Annihilation” and the demise of British film criticism


Aside from the abort­ed first attempt at an Irish Film Board in the 1980s, for most of the 20thcen­tu­ry there was no indige­nous film indus­try in Ire­land. So when the Film Board was re-estab­lished in 1992, and the econ­o­my final­ly began to take off, the few films that start­ed to get made here were greet­ed by every­one as mirac­u­lous events akin to the mov­ing stat­ues that had pre­ced­ed them the decade before. 

This was as true of Irish audi­ences as it was of the film crit­ics who served them. Which was per­fect­ly under­stand­able. But that didn’t make it any less dis­ap­point­ing. Films like Words Upon the Win­dow­pane, 1994, Cir­cle of Friends, ‘95, The Sun, the Moon and the Stars, ‘96, The Last of the High Kings ’96, The Nephew, ’98 and Ordi­nary Decent Crim­i­nal, 2000, were all joy­ous­ly cel­e­brat­ed and applaud­ed when they should have been qui­et­ly lament­ed and apol­o­gised for.

A poster as metic­u­lous­ly craft­ed as the script they used.

For one thing, it’s hope­less­ly patro­n­is­ing to the film mak­ers. We don’t laud Dublin­ers, the Pogues or Bri­an Friel because they’re Irish, but because they’re good. To encour­age audi­ences to see a film or watch a tele­vi­sion series just because it’s Irish is mor­ti­fy­ing. It’s crit­i­cism sunk by a sense of infe­ri­or­i­ty, anchored by a crip­pling­ly chipped shoul­der. It is, in short, unfor­giv­ably parochial.

Which was why, in days gone by, we turned to Britain when we want­ed any serous cul­tur­al crit­i­cism. When The Guardian, The Tele­graph, The Inde­pen­dent, The Times or The Sun­day Times reviewed a British film they judged it on its own merit. 

That con­trast in innate cul­tur­al con­fi­dence was all the more strik­ing in the decade that saw Trainspot­ting and Four Wed­dings at the cin­e­ma, Brit­pop on the air­ways and the YBAs take the glob­al art mar­ket by storm.

Trainspot­ting: the British were coming.

But since the turn of the cen­tu­ry, the view from across the Irish Sea is of a very dif­fer­ent Britain. It’s sud­den­ly become unchar­ac­ter­is­ti­cal­ly provin­cial and insu­lar. Small­er and less interesting.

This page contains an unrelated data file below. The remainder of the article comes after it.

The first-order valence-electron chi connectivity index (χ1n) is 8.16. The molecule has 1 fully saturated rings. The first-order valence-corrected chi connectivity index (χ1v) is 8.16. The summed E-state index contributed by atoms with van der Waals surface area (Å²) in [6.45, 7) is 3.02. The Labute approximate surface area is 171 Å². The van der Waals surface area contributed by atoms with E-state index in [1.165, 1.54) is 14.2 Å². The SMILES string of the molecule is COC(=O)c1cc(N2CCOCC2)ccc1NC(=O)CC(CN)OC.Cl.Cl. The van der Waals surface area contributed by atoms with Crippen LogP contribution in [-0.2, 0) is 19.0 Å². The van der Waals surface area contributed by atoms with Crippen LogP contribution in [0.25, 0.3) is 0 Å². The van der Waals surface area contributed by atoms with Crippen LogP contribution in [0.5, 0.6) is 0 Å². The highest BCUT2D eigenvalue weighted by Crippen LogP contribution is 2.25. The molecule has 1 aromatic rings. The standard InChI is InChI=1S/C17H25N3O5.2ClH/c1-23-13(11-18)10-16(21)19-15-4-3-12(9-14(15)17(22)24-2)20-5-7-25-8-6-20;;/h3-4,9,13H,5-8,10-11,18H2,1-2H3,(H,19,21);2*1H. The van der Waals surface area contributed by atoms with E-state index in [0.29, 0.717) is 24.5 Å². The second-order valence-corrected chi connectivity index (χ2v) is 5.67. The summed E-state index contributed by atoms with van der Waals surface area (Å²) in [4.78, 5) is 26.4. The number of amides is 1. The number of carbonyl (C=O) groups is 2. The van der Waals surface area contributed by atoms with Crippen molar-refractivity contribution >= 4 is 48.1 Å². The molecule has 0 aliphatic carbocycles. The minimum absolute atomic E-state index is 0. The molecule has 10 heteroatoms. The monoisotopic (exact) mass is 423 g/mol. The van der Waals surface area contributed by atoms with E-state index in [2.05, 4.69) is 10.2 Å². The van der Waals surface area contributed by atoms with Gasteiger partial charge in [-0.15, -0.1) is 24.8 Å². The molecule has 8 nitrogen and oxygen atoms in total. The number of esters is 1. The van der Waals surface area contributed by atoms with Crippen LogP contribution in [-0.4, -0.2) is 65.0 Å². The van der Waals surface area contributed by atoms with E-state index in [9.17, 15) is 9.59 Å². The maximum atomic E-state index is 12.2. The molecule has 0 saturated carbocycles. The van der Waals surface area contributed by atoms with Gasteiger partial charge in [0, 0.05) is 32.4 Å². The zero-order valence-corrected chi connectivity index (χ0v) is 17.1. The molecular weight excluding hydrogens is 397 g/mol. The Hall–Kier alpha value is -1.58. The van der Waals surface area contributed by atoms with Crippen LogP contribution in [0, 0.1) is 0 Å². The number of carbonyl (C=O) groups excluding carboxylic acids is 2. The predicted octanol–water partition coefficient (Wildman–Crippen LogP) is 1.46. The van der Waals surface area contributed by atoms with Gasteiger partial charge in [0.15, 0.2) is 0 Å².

That loss of con­fi­dence has recent­ly become vis­i­ble in its film crit­i­cism. Dispir­it­ing­ly, British films have of late been han­dled by the film crit­ics over there with the same kind of kid gloves that we used to han­dle our own films with. Anni­hi­la­tion being a case in point.

Anni­hi­la­tion (2018) is Alex Gar­land’s fol­low up to Ex Machi­na, his well–received 2014 screen debut. In the tri­umphant­ly pos­i­tive review that he gave it in The Tele­graph here, Tim Robey descried Anni­hi­la­tion as being “exhil­a­rat­ing and ter­ri­fy­ing in equal mea­sure”. Whilst Ben­jamin Lee, in the 4 star review he gave it in the Guardian here, praised it for being “admirably uncom­pro­mis­ing… and won­der­ful­ly unknow­able.”

Ex Machi­na.

Real­ly. Imag­ine a group of first year film stu­dents after one too many joints on a pic­nic in Cen­tral Park. And they sud­den­ly decide, inevitably, that what they absolute­ly have to do is to shoot a film on one of their phones, right now! So they stitch togeth­er a script for what they think will be an hilar­i­ous B movie pas­tiche, a sort of Ghost­busters meets Alien but with 5, all female pro­tag­o­nists, who are all, get this, scientists!! 

But once they get back to their dorm to edit what they’ve shot, they com­plete­ly for­get that the whole thing was meant to have been a joke, and they all start tak­ing the whole thing ter­ri­bly seri­ous­ly. This, alas, is the result.

Natal­ie Port­man in V for Vendet­ta; hap­pi­er times. c/o

Apart from any­thing else, it all looks and sounds so unremit­ting­ly cheap. What on earth can they have spent the $55m bud­get on? The effects look like they were done on an ear­li­er ver­sion of the phone you replaced your cur­rent one with. And the, ahem, sci­ence that the mis­for­tu­nate actress­es are asked to spout is of the sort that would once have been found on the back of a matchbox. 

It’s hard to know what’s more dis­ap­point­ing, the film itself or the reviews that it received. Still, no need to write Gar­land com­plete­ly off quite yet. Six episodes into Devs, his BBC/Hulu TV series sug­gest some­thing of a return to form. He just needs to stick to con­ven­tion­al thrillers, and leave the big sci­ence to actu­al scientists. 

You can see the trail­er for Anni­hi­la­tion here

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